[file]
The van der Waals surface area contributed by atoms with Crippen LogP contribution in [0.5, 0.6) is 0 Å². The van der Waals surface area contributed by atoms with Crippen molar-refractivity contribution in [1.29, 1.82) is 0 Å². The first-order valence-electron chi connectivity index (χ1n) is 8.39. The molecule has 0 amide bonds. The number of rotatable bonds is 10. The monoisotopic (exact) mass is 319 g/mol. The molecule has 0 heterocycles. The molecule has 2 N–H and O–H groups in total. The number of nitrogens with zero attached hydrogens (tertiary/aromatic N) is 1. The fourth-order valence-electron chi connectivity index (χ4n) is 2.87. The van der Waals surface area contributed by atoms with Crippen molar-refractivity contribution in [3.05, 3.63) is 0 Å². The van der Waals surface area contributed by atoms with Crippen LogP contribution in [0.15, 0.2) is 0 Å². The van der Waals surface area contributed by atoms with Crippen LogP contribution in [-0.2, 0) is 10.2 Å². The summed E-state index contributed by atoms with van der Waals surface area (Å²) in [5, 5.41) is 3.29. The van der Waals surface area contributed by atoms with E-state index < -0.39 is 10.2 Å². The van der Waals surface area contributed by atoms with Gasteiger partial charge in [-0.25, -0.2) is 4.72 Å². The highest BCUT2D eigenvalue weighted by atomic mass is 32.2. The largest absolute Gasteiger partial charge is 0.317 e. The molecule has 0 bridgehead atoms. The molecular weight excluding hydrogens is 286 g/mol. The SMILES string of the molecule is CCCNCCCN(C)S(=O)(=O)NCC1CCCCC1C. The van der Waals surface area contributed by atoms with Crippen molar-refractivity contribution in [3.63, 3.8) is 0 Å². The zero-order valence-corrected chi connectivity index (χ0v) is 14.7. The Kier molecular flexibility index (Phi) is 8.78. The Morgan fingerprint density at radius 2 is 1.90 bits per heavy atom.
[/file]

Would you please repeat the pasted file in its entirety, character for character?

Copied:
The van der Waals surface area contributed by atoms with Crippen LogP contribution in [0.5, 0.6) is 0 Å². The van der Waals surface area contributed by atoms with Crippen molar-refractivity contribution in [1.29, 1.82) is 0 Å². The first-order valence-electron chi connectivity index (χ1n) is 8.39. The molecule has 0 amide bonds. The number of rotatable bonds is 10. The monoisotopic (exact) mass is 319 g/mol. The molecule has 0 heterocycles. The molecule has 2 N–H and O–H groups in total. The number of nitrogens with zero attached hydrogens (tertiary/aromatic N) is 1. The fourth-order valence-electron chi connectivity index (χ4n) is 2.87. The van der Waals surface area contributed by atoms with Crippen molar-refractivity contribution in [3.05, 3.63) is 0 Å². The van der Waals surface area contributed by atoms with Crippen LogP contribution in [0.15, 0.2) is 0 Å². The van der Waals surface area contributed by atoms with Crippen LogP contribution in [-0.2, 0) is 10.2 Å². The summed E-state index contributed by atoms with van der Waals surface area (Å²) in [5, 5.41) is 3.29. The van der Waals surface area contributed by atoms with E-state index < -0.39 is 10.2 Å². The van der Waals surface area contributed by atoms with Gasteiger partial charge in [-0.25, -0.2) is 4.72 Å². The highest BCUT2D eigenvalue weighted by atomic mass is 32.2. The largest absolute Gasteiger partial charge is 0.317 e. The molecule has 0 bridgehead atoms. The molecular weight excluding hydrogens is 286 g/mol. The SMILES string of the molecule is CCCNCCCN(C)S(=O)(=O)NCC1CCCCC1C. The van der Waals surface area contributed by atoms with Crippen molar-refractivity contribution in [3.63, 3.8) is 0 Å². The zero-order valence-corrected chi connectivity index (χ0v) is 14.7. The Kier molecular flexibility index (Phi) is 8.78. The Morgan fingerprint density at radius 2 is 1.90 bits per heavy atom.